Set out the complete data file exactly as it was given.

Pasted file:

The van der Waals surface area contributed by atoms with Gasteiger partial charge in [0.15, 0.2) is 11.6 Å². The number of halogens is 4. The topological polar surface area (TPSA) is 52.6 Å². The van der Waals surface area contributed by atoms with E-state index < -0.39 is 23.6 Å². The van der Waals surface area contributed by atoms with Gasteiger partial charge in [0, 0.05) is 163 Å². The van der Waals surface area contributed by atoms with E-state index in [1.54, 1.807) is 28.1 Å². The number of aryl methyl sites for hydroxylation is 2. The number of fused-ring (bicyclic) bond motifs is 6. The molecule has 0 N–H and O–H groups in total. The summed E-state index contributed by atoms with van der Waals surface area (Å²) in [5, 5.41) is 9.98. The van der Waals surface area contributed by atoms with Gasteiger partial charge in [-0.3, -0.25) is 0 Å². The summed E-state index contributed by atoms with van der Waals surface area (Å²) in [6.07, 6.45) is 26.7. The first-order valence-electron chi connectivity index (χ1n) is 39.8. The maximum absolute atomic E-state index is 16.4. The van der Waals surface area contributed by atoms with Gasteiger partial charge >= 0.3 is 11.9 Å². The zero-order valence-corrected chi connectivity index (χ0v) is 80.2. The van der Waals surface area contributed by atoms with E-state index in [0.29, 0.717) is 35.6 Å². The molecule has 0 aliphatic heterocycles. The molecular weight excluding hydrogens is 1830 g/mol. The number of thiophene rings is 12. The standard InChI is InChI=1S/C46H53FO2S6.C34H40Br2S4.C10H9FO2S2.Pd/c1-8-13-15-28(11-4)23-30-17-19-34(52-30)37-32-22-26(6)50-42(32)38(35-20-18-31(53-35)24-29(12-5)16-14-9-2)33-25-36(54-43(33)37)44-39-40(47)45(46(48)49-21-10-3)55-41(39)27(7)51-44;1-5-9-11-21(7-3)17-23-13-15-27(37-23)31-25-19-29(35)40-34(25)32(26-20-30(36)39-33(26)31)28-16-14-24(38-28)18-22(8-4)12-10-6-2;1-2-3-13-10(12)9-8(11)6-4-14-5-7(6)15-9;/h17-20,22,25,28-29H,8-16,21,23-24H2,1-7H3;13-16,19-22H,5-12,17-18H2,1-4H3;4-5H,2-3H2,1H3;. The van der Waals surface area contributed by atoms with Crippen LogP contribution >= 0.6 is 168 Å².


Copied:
The van der Waals surface area contributed by atoms with Gasteiger partial charge in [0.15, 0.2) is 11.6 Å². The number of halogens is 4. The topological polar surface area (TPSA) is 52.6 Å². The van der Waals surface area contributed by atoms with E-state index < -0.39 is 23.6 Å². The van der Waals surface area contributed by atoms with Gasteiger partial charge in [0, 0.05) is 163 Å². The van der Waals surface area contributed by atoms with E-state index in [1.54, 1.807) is 28.1 Å². The number of aryl methyl sites for hydroxylation is 2. The number of fused-ring (bicyclic) bond motifs is 6. The molecule has 0 N–H and O–H groups in total. The summed E-state index contributed by atoms with van der Waals surface area (Å²) in [5, 5.41) is 9.98. The van der Waals surface area contributed by atoms with Gasteiger partial charge in [-0.3, -0.25) is 0 Å². The summed E-state index contributed by atoms with van der Waals surface area (Å²) in [6.07, 6.45) is 26.7. The first-order valence-electron chi connectivity index (χ1n) is 39.8. The maximum absolute atomic E-state index is 16.4. The van der Waals surface area contributed by atoms with Gasteiger partial charge >= 0.3 is 11.9 Å². The zero-order valence-corrected chi connectivity index (χ0v) is 80.2. The van der Waals surface area contributed by atoms with E-state index in [0.29, 0.717) is 35.6 Å². The molecule has 0 aliphatic heterocycles. The molecular weight excluding hydrogens is 1830 g/mol. The number of thiophene rings is 12. The standard InChI is InChI=1S/C46H53FO2S6.C34H40Br2S4.C10H9FO2S2.Pd/c1-8-13-15-28(11-4)23-30-17-19-34(52-30)37-32-22-26(6)50-42(32)38(35-20-18-31(53-35)24-29(12-5)16-14-9-2)33-25-36(54-43(33)37)44-39-40(47)45(46(48)49-21-10-3)55-41(39)27(7)51-44;1-5-9-11-21(7-3)17-23-13-15-27(37-23)31-25-19-29(35)40-34(25)32(26-20-30(36)39-33(26)31)28-16-14-24(38-28)18-22(8-4)12-10-6-2;1-2-3-13-10(12)9-8(11)6-4-14-5-7(6)15-9;/h17-20,22,25,28-29H,8-16,21,23-24H2,1-7H3;13-16,19-22H,5-12,17-18H2,1-4H3;4-5H,2-3H2,1H3;. The van der Waals surface area contributed by atoms with Crippen LogP contribution >= 0.6 is 168 Å².